Israel's Border With Sinai to Reopen for First Time After a Year

Starting Tuesday, up to 300 vaccinated, recovered Israelis will be allowed to cross into Sinai at the Taba border crossing each day through April 12

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A blue lagoon at Sinai, Egypt
A blue lagoon at Sinai, EgyptCredit: Ruslan Kalnitsky / Shutterstock.com

Israel approved Friday the reopening of the Taba border crossing into Egypt for Israelis who have been inoculated against COVID-19 or have recovered from the disease.

The resolution, which will allow Israelis to enter Sinai starting Tuesday by land via the crossing just southeast of Eilat for the first time in about a year, will be in effect through April 12.

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Passenger traffic will be limited to no more than 300 people per day in either direction. In addition to proof of vaccination or recovery from the coronavirus, Israeli citizens traveling to Egypt must present proof that they paid the exit fee for leaving Israel. Diplomats, non-citizens or permanent residents of Israel and anyone with a permit from the exemptions committee may also enter Sinai from Taba.

The crossing to Egypt has been closed to Israelis since March of last year due to the coronavirus. In 2020 a total of 34,000 Israelis entered Sinai through Taba, compared to nearly half a million in 2019. Until the closure of Ben-Gurion International Airport, Israelis were still allowed to use the Taba crossing, but when Ben-Gurion was closed to most traffic in January, the land crossing to Egypt’s Sinai Peninsula was closed in both directions.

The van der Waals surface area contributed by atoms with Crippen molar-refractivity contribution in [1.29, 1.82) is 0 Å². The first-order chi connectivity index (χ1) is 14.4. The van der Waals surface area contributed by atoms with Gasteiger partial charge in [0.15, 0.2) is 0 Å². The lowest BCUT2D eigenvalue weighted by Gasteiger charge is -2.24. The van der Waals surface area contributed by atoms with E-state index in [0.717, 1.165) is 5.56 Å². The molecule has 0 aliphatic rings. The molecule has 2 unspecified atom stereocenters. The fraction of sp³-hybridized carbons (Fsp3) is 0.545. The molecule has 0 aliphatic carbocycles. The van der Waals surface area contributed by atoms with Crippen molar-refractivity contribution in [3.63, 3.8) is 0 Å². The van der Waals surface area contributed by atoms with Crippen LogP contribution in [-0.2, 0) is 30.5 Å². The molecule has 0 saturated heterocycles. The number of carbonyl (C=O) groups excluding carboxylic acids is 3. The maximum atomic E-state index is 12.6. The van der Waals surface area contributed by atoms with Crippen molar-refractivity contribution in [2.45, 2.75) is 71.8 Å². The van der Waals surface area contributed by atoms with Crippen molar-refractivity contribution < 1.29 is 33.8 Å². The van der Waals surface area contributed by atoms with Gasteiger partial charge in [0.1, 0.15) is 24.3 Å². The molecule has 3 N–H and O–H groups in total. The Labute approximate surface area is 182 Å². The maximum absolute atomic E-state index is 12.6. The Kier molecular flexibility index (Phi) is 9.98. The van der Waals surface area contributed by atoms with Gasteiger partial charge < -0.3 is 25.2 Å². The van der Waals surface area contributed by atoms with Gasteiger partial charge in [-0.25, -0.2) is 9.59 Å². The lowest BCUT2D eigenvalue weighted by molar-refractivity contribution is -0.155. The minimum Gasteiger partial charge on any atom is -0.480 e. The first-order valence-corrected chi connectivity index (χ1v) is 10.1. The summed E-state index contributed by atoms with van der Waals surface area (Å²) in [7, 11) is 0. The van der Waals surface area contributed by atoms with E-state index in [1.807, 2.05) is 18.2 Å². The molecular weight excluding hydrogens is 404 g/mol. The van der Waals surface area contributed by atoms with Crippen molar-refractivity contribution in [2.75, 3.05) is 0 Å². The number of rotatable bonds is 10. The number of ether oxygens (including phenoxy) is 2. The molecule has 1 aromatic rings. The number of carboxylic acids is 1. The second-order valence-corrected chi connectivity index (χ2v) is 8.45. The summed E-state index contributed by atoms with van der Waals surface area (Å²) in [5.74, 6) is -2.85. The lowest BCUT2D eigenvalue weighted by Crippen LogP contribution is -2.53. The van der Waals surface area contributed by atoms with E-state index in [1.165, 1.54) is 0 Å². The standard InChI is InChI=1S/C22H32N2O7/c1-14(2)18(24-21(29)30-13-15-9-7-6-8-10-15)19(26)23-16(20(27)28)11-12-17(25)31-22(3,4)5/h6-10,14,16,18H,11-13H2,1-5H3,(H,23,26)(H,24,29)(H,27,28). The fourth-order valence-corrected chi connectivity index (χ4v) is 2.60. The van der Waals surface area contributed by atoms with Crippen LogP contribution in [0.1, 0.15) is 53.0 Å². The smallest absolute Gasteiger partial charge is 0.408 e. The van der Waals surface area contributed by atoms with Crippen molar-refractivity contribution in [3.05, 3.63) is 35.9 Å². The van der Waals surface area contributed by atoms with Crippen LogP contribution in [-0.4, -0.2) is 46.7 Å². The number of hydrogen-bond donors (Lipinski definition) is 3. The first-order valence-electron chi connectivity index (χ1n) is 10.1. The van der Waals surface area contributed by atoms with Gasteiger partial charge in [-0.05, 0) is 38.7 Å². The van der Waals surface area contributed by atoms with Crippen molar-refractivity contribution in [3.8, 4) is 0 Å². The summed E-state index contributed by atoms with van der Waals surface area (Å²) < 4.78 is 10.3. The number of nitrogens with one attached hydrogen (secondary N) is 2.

In related news, over the weekend the coronavirus cabinet approved a directive permitting air travel for vaccinated or recovered individuals who were exposed to a COVID-19 patient or who stayed in the same home as a person required to be in isolation. The coronavirus cabinet also resolved that an interministerial team will examine ways to increase the number of people entering and leaving the country.

An Egyptian soldier stands guard on a watch tower on the border between Israel and Egypt in 2010Credit: Ronen Zvulun / Reuters

On Monday the government was slated to discuss the acquisition of over 30 million COVID-19 vaccine doses, the Health Ministry said on Sunday. However, the meeting was canceled by Defense Minister Benny Gantz, who said it was because Prime Minister Benjamin Netanyahu's Likud refused to discuss the appointment of a permanent justice minister.

The total cost is expected to reach 3.5 billion shekels ($1 billion) and these doses will bring the total number of bought for 2021 and 2022 to more than 60 million.

Israel has so far used 10 million doses in its vaccination drive and requires only a little over 2 more million doses to fully vaccinate its eligible population.

The COVID-19 infection rate, known as the R number – the average number of people each coronavirus carrier infects – has risen slightly from 0.59 to 0.6, according to Health Ministry data released on Sunday.

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